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Vol. 25 No. 2
March - April 2003

Edwin D. Becker
IUPAC Secretary General
1996-2003

Secretary General 's Column

I would like to use these pages of Chemistry International (CI) to comment on three matters that may be of interest to our readers: conferences, affiliates, and leadership. Recent developments and potential actions in these areas will have important ramifications for future IUPAC programs.

Conferences

Among many chemists, IUPAC is probably best known for the many conferences it sponsors, some planned and coordinated by our divisions and operational committees, but many initiated independently by groups throughout the world. Sponsorship by IUPAC attests to the quality of the scientific program and indicates the host country’s assurance that scientists from all countries may participate. A calendar and map distributed with the January issue of CI lists the conferences sponsored in 2003. Papers from many of these conferences are published in Pure and Applied Chemistry (PAC); in fact, about half of PAC consists of these papers.

IUPAC sponsorship does not mean that we automatically provide financial support, but we have had some programs to support conferences, including the series on "New Directions in Chemistry" and "Conferences in Developing and Economically Disadvantaged Countries."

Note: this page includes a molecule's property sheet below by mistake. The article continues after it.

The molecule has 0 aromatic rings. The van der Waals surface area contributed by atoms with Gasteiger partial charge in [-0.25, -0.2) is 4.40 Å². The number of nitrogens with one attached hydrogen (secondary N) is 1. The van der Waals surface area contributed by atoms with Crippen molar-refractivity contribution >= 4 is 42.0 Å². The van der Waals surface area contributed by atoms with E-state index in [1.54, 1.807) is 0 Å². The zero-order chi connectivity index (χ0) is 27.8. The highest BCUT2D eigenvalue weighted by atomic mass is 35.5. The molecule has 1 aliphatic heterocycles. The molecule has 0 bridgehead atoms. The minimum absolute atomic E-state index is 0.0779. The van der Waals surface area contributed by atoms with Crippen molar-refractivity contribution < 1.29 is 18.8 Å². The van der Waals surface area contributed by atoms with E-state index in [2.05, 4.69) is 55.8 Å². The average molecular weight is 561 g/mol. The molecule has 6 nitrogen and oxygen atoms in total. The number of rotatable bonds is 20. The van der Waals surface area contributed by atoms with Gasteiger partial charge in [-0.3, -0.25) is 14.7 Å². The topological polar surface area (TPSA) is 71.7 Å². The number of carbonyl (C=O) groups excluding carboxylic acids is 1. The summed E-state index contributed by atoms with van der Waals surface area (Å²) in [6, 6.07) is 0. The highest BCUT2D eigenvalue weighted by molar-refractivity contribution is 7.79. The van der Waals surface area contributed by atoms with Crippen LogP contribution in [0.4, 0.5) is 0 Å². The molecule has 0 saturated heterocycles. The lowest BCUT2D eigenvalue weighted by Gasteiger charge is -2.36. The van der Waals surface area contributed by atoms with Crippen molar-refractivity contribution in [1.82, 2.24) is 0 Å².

An ad hoc Conference Policy Development Committee has recently taken a comprehensive look at all our conference policies. As a result of the committee’s findings, the Bureau has approved some changes in operations. Major changes are as follows:

  • The New Directions program will provide funds on a competitive basis to support one or more conferences each biennium in innovative fields (such as those already held on advanced materials), as proposed by divisions and standing committees.
  • The Developing Countries program will provide funds to support conferences in developing and economically disadvantaged countries that are either full or associate members of IUPAC. Divisions and committees will propose support for conferences based on their assessments that the conferences are innovative in subject matter or location, fit into IUPAC programs, and would benefit from modest financial support.
  • A new program will provide support for IUPAC Lecturers to give talks at conferences otherwise not supported by IUPAC in developing and economically disadvantaged countries. Divisions and committees will identify eminent scientists who are willing to participate in conferences and perhaps also present talks at universities in the host country.
  • Funds are available for these programs for 2003 and, if approved by Council, USD 65 000 will be budgeted for these programs for 2004—2005.
  • Policies and procedures for approving sponsorship of conferences will be revised to simplify the process while ensuring adequate review of applications.
  • The responsibilities of the official IUPAC representative to each sponsored conference will be modified to provide better integration with other IUPAC programs.